Removing "kext" kernel extensions

Discussion in 'Mac OS X System & Mac Software' started by vikingshelmut, Feb 16, 2002.

  1. vikingshelmut

    vikingshelmut 100% Bull Plop

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    Just wanted to ask everybody their thoughts regarding removing unnecessary kernel extensions from the "extensions" folder in os X. I've noticed extensions in there for ADB, SCSI, and other devices that I don't use, or ever plan on using. Is it save to remove a kext from the extensions folder? From what I understand, these are treated similar to extensions in 9, but I might be wrong. Are there other references to a kext in the system that could cause a problem when booting?

    I might be wrong, but I just figured that at startup, the system looks in this directory, and if anything is present, loads it into the kernel. There is a lot of stuff in there that I don't need, so I want to get rid of it (backed up of course), to hopefully produce a smaller, more stable kernel (less kernel panics!).

    Anybody test this out? Any negative results? Let me know!
     
  2. Alexandert

    Alexandert gonneawaycameback

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    Try it!:)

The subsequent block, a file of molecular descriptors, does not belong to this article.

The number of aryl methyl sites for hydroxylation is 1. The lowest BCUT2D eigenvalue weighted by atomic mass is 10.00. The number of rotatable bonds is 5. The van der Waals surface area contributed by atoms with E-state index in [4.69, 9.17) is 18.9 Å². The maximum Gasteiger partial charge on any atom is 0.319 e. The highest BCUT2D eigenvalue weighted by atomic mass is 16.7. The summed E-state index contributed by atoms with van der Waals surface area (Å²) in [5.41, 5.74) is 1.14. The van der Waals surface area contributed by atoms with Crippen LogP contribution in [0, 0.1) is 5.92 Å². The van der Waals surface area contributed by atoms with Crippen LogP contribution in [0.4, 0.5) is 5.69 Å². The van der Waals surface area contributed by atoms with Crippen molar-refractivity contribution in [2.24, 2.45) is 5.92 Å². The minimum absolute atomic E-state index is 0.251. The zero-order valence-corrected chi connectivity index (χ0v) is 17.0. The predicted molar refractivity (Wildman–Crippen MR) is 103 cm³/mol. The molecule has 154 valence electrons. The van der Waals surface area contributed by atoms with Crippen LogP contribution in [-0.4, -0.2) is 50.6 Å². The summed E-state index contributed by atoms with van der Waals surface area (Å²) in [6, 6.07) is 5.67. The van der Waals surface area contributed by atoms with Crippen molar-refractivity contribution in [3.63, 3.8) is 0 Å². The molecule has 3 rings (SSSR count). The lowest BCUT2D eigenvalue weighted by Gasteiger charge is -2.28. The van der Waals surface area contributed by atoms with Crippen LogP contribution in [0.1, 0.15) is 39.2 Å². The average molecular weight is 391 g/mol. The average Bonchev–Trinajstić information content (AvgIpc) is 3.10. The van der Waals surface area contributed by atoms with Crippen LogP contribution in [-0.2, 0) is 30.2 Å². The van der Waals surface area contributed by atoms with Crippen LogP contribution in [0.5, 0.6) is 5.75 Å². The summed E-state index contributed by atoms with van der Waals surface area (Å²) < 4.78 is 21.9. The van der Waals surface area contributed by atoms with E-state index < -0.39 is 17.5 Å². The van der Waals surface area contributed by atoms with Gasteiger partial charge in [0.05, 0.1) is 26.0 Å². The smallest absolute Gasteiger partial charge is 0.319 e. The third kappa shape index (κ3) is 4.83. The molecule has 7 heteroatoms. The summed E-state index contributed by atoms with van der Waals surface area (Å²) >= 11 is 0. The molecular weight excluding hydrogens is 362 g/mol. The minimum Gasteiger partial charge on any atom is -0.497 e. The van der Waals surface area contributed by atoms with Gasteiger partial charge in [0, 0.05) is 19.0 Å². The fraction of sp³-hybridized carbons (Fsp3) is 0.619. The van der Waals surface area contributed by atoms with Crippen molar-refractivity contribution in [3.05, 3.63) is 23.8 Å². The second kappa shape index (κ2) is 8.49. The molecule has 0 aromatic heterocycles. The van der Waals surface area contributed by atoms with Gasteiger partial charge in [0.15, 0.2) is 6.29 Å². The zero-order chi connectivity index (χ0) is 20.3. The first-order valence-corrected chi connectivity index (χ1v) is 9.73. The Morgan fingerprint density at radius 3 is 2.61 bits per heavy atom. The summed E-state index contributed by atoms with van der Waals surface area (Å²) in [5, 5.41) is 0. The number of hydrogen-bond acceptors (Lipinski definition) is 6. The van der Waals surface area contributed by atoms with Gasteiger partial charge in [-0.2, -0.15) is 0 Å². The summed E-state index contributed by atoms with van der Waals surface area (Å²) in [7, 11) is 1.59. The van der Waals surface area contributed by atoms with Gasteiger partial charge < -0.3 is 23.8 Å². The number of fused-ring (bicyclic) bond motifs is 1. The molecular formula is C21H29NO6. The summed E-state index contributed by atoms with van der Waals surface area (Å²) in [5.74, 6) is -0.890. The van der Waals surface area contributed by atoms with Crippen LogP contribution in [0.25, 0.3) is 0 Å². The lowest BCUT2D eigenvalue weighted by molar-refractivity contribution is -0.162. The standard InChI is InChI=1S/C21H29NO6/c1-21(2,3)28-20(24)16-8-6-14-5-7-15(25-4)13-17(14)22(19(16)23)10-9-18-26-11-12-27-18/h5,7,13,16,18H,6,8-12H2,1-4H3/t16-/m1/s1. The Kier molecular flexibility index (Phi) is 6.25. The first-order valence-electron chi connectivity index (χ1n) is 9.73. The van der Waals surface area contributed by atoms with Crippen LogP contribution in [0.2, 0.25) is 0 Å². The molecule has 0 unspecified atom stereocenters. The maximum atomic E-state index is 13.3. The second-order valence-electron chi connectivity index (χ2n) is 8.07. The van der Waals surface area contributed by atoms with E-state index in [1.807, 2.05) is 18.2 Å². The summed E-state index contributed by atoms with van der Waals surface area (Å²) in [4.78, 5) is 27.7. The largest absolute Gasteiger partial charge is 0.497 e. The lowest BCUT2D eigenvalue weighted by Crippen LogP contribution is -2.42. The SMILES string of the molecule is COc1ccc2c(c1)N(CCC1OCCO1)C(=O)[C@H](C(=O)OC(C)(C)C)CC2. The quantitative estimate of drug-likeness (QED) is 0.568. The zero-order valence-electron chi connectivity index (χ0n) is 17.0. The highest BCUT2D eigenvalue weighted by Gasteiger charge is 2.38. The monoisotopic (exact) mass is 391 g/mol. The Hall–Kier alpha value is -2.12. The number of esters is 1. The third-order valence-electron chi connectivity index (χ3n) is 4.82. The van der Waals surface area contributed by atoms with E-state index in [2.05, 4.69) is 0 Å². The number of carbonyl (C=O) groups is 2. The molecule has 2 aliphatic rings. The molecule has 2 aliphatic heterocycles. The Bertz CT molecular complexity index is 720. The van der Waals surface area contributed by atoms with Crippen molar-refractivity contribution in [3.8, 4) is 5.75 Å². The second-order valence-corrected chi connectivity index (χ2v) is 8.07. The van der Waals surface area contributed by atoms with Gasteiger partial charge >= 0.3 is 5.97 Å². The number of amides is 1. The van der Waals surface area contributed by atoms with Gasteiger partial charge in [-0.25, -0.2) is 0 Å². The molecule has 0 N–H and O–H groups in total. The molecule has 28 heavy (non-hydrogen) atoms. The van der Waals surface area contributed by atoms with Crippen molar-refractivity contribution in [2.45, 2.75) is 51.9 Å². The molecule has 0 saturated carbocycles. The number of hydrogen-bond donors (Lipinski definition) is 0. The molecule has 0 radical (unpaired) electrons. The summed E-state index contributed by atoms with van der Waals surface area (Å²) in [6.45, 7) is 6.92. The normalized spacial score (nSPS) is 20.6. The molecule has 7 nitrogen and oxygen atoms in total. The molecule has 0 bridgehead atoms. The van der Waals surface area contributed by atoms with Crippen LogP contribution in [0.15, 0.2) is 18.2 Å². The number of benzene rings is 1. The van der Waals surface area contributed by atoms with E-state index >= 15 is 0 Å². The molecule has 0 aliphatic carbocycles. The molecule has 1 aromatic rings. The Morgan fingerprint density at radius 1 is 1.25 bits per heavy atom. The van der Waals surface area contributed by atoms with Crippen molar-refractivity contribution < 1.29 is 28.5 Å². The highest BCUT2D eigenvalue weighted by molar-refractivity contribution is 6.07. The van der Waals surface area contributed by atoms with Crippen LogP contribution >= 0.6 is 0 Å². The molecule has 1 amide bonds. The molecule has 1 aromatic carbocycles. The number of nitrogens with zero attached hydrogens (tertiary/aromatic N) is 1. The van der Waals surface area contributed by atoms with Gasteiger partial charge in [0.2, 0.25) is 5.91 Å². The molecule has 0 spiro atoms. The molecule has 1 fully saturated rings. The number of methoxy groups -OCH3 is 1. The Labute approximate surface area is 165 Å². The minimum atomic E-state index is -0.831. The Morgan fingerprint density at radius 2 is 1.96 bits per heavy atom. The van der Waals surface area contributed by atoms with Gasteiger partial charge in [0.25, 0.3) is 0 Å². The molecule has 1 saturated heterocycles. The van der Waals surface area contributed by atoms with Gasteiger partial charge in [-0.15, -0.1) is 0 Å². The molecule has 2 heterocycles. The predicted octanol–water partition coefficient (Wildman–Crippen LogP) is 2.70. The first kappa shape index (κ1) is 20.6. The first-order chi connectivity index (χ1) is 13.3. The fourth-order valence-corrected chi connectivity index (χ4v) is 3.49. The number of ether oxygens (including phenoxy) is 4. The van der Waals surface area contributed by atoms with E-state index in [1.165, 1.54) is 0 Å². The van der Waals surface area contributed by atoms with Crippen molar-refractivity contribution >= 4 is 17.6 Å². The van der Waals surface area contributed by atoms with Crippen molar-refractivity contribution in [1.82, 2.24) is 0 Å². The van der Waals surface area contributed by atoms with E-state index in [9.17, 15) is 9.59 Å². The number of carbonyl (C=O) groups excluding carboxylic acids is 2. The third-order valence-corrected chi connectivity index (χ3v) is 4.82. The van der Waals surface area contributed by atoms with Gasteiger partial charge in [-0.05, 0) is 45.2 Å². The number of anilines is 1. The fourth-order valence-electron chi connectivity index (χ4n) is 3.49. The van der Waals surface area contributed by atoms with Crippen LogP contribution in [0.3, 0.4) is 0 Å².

But in Linux the Kernel knows what to load. If somethings missing...:(
     
  3. blb

    blb `'

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    Actually, looking at /etc/rc, it appears the cache should be rebuilt if anything in the Extensions directory is changed (the -ot part):

    Code:
    if [ ! -f /System/Library/Extensions.mkext -o \
         /System/Library/Extensions.mkext -ot /System/Library/Extensions ]; then
    # rebuild cache here
    
    So anytime anything updates the /System/Library/Extensions directory, a reboot should rebuild it.
     
  4. blb

    blb `'

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    Of course, since kernel extensions are only loaded on a need-basis, deleting them shouldn't affect performance much (only when rebuilding that cache).

    To see what extensions are currently loaded, run

    Code:
    sudo kmodstat
    
    According to my system, 63 are currently loaded.
    Also, note, there are (on my system anyway) 104 .kext directories under /System/Library/Extensions but there are many more than this, as some kext's have kext's inside (ie, /System/Library/Extensions/IOUSBFamily.kext/Contents/PlugIns/IOUSBUserClient.kext).
     
  5. vikingshelmut

    vikingshelmut 100% Bull Plop

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    Thanks for the quick responses. Some quick questions, though.

    The rebuild cache process - this happens at every startup? If so, then this is theoretically like restarting 9 to unload an extension from memory (except that kext files arn't loaded in memory?)

    So, why does apple have all these kexts installed on machines which don't require that kext. Shouldn't the installer be able to recognize that that new G4 Dual 1ghz you have on your desk doesn't have a freakin' ADB port?


    Anybody actually test this out?
     
  6. Alexandert

    Alexandert gonneawaycameback